The third trait of EI is motivation. Capable leaders have an innate drive to achieve that has nothing to do with their compensation, title, or perks. They are passionate about achievement for the pure joy of achievement. They are energetic and creative, actively seeking solutions to problems without waiting for someone else to take the lead. They seek new challenges and want to stretch their capabilities. Hence, they like to keep track of their own performance and seek better ways to measure the performance of staff members.

I recently had the privilege of working with two highly motivated women in the same organization. Both of them asked me to coach them on ways to improve staff performance and increase the cohesiveness of their groups. Kathy is the vice president of nursing and Beth is the director of surgical services. Kathy started `’mentoring groups” with staff nurses; Beth implemented a monthly meeting that runs 20 to 30 minutes. She asks the staff for feedback on three areas:

  1. What’s working well between us?
  2. What’s not working?
  3. What are the barriers between us?

Beth complements her monthly group meetings with individually tailored professional development plans that she creates along with each nurse. Once a quarter, Beth meets with each nurse to review progress and discuss hurdles to success.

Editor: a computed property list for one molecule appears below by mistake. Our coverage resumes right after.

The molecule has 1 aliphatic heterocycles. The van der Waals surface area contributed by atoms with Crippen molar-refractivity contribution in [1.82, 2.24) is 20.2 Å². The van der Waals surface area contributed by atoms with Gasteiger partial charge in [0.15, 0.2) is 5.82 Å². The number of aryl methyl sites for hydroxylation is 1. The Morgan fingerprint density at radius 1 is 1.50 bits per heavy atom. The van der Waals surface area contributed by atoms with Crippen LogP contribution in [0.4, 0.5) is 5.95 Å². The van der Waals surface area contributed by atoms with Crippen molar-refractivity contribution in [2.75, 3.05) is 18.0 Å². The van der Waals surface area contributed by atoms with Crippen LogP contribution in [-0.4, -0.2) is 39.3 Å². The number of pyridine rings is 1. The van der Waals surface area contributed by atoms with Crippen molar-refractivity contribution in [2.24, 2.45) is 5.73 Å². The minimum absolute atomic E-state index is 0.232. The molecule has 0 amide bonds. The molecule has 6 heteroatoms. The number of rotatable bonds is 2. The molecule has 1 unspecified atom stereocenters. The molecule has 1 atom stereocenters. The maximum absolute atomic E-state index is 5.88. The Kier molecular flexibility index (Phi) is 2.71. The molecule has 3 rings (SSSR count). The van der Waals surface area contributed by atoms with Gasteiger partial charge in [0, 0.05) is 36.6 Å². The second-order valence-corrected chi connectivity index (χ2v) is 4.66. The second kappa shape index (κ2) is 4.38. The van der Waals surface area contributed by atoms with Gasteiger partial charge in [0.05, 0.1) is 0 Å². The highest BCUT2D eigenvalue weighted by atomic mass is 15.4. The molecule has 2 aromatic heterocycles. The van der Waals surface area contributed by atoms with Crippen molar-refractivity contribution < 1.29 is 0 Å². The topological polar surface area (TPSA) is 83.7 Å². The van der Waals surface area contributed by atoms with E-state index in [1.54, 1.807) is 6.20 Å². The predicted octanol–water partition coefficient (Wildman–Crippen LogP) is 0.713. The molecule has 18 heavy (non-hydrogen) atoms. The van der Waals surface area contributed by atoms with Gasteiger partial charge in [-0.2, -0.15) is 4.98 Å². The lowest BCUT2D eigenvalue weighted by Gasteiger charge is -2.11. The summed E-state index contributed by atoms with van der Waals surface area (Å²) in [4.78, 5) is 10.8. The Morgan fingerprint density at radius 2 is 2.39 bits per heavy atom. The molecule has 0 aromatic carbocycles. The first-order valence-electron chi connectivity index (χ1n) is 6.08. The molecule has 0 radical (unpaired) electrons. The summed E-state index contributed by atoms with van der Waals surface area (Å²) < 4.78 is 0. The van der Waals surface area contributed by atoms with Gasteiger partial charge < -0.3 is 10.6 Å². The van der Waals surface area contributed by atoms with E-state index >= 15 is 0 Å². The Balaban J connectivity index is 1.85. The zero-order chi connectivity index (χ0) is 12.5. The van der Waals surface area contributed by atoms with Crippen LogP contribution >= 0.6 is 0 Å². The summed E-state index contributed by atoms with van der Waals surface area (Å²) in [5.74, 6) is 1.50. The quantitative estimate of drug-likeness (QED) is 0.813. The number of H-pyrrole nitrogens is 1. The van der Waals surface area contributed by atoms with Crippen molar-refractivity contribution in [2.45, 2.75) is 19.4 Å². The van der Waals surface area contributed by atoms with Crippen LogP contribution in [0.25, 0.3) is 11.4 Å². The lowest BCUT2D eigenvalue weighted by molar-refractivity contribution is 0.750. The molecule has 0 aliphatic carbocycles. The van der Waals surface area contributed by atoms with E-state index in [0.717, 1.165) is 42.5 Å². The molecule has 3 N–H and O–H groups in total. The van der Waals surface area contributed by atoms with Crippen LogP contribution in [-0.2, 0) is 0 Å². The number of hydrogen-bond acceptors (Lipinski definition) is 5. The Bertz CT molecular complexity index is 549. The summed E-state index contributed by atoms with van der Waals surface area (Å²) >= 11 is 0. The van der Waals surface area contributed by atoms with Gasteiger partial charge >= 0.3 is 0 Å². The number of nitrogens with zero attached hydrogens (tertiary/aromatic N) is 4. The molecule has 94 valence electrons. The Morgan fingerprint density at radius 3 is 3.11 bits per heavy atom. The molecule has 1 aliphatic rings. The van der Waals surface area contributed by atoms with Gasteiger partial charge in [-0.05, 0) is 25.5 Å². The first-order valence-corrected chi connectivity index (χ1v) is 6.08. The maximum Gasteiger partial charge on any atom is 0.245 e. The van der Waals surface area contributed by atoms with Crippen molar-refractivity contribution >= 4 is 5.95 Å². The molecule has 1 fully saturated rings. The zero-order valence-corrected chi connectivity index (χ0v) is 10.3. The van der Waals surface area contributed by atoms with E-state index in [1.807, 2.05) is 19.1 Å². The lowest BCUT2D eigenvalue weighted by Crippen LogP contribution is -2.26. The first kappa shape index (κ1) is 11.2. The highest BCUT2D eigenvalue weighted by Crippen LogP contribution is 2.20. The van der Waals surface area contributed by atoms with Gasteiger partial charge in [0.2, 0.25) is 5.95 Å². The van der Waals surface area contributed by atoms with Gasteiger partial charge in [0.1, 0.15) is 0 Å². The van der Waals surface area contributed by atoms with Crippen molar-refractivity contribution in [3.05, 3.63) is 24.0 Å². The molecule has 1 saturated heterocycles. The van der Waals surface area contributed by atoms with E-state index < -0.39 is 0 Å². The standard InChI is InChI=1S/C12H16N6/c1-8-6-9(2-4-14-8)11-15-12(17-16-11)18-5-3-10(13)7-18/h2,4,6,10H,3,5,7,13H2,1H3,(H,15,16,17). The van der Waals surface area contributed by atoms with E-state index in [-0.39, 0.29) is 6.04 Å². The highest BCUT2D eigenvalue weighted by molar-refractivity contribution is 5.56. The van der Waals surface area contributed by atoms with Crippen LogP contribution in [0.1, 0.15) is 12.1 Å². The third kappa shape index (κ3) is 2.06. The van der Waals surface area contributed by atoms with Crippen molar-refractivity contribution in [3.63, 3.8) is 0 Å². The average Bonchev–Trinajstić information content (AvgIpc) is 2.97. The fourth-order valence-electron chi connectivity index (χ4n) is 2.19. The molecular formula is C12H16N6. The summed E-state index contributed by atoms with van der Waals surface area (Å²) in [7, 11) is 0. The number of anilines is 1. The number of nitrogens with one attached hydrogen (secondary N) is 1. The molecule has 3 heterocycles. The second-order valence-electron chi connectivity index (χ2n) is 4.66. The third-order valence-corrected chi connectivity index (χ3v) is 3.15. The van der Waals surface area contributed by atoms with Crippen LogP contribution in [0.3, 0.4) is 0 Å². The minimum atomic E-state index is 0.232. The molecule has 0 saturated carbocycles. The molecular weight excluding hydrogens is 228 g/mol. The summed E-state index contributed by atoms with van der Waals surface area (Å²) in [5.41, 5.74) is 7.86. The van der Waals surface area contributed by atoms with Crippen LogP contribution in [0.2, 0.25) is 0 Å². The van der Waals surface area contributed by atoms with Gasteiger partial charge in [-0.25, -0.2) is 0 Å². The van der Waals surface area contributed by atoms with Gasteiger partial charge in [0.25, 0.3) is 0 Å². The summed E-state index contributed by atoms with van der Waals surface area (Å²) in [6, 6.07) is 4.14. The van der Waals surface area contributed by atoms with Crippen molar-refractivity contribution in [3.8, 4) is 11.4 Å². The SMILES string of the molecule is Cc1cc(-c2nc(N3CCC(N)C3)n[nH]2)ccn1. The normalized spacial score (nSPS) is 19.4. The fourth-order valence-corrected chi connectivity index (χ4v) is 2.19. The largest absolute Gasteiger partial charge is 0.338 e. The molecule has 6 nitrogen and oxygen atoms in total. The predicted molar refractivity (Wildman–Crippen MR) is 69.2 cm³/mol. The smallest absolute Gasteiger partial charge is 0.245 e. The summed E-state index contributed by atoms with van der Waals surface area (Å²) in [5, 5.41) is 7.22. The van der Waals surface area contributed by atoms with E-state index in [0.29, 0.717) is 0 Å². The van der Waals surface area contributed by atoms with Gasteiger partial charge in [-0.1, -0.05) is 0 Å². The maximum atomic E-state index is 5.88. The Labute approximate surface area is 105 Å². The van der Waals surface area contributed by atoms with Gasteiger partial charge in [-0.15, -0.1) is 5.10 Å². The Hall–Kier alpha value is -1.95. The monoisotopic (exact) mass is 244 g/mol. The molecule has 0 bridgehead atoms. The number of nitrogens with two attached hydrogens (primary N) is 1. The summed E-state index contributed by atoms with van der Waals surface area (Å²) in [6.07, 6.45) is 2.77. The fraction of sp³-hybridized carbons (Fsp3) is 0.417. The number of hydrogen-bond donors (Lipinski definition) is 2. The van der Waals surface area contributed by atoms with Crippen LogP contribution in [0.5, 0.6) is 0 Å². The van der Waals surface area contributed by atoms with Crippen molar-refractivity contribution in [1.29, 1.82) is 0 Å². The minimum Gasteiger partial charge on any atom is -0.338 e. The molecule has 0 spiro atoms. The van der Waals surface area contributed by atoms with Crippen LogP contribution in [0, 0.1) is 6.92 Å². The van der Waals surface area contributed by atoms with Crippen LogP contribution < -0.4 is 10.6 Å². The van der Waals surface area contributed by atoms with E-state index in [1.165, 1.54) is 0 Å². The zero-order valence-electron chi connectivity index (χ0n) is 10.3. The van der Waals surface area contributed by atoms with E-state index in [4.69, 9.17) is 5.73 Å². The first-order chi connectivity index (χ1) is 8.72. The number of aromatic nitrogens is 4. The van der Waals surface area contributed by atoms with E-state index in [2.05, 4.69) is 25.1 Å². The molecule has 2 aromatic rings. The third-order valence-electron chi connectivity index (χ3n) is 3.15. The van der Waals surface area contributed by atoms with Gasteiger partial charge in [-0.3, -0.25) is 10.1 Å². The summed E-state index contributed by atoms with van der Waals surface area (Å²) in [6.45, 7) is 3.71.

Kathy and Beth are highly motivated to achieve success. They have strengthened morale and improved performance among their staffs as a direct result of their efforts. The self-motivation demonstrated by Beth and Kathy takes tenacity and drive. The intrinsic rewards are great, as is the effort required to instigate change.


Of all the components of EI, empathy is the quality that is most surprising to many. Empathy has often been the object of derision among business executives, who misinterpret empathy as weakness. Let’s be clear about what empathy is not. It is not imposing yourself into the personal lives and dilemmas of your employees. It does not involve assuming a parental role. It is not making decisions solely on the basis of how your employees will feel about a decision. In contrast, empathy is the ability to consider thoughtfully another’s feelings while making intelligent decisions. Understanding others’ emotional constitutions is the first step in creating trust and cohesion among diverse employees. It is essential to building effective teams, leading change, retaining talented employees, and engendering loyalty that transcends job descriptions.

Empathetic leaders are more successful coaches and mentors because they understand what makes others tick and customize their approach to reach each person. They know how to give feedback that will inspire, not discourage, employees. Empathetic leaders can identify with a staff member’s feelings while simultaneously tolerating their own anxiety. They hold themselves and their employees accountable, providing useful, well-timed, and meaningful feedback.